Atop Hawk Mountain, Pa., 2010

Atop Hawk Mountain, Pa., 2010
Photo by R.E. Berg-Andersson

Friday, August 30, 2013

Eyes to the Sky

When I was a child, I did not look forward to Labor Day. September in general and Labor Day in particular meant returning to school. This started to change when I went to college. The week or so before Labor Day meant heading back to Boston. I enjoyed being away from home.

Now that I am an adult, especially one who works from home in an office facing the street, I understand how my parents must've felt when it was time to send me back to school. I am greatly looking forward to having assorted children safely elsewhere during the day and then inside doing homework as the evening comes, earlier each day.

I only regret the usual Thursday after Labor Day this year is the Jewish holiday Rosh Hashana, new year's, and the children will have a few extra days of liberty before school starts the following Monday.

Migrating Cooper's hawk by Margo D. Beller
September 1 is the "new year" in another sense, too. It is when hawk watches, those areas where it is best to see raptors heading south take advantage of mountain ridges and rising warm air known as thermals, open for "business."

I've written before about the joy of standing on a mountain top and watching raptors - osprey, eagle, accipiters, buteos, falcons - flying over you. In the case of Pennsylvania's Hawk Mountain Sanctuary (one of the best-known hawk watches in this part of the country) you are up so high the hawks are practically at eye level.

But there's a price for this access. It is hard and in some places very rocky climbing up to the North lookout, the one at the very top. (There are others, with varying degree of view, along the way.) It is about as hard, if not worse, coming down. My husband and I have been up there twice. The first time, any discomfort we may have had was ignored as we found assorted warblers and others, including a life bird for us, a Bicknell's thrush.

The second time, however, we had no birds to distract us and we were a few years older. I nearly fell twice trying to balance myself on a rock as we were heading downhill. By the time we got back to the relatively easy bottom part of the trail, I had to admit we would never get up to North lookout again unless we grew our own wings.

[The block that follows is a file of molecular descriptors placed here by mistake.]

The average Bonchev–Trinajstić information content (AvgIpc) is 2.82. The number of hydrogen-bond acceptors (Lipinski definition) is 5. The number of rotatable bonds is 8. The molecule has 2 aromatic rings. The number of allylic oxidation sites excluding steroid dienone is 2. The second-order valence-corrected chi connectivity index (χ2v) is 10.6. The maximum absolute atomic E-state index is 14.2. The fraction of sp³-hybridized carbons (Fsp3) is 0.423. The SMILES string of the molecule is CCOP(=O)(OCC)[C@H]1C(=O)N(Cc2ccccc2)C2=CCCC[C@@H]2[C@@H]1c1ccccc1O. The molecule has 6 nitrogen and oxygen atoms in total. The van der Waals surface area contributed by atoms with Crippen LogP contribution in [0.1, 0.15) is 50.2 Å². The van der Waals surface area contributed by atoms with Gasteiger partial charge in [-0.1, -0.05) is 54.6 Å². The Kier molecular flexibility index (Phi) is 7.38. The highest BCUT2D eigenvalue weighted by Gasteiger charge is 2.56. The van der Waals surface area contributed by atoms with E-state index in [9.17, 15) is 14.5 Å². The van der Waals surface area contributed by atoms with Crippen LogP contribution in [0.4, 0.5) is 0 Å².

Luckily, there are other hawk watches and not all of them require the same kind of strenuous climbing. In New Jersey the ones I have visited are Chimney Rock (a short, flat path from the parking lot), Montclair (a staircase until you get near the top, and then you use a ladder to get up the final rocks) and Wildcat Ridge, which has been counting since mid-August (you can climb this or cheat and use the road up to the cellphone tower, which is what the official counters do).
Redtailed hawk, 2013. Photo by RE Berg-Andersson

My favorite is Scott's Mountain, in Harmony Township, next to the Merrill Creek reservoir. You drive up, you park, you remove your folding chair and you watch the hawks with a great group of people eager to share tips, stories and snacks, led by Henry Kielblock.

The nice thing about this time of year - besides kids back in school - is you can see  hawks anywhere just by facing north on a day when the wind turns and comes from the north or northwest. When I was working in Englewood Cliffs, in an office across a highway from the top of the Palisades, the cliffs overlooking the Hudson River, I saw a parade of hawks just by coming out the office door during the warmest part of the day and looking north.

I have also found raptors in my backyard - Cooper's hawk, sharp-shinned hawk, redtail and, the most unusual one, an immature northern goshawk.

Other birds will be migrating, too, of course. If you keep your eyes open, once you get the kids off to school, you'll be amazed by what you see.

Me at the Scott's Mountain hawk watch, 2013

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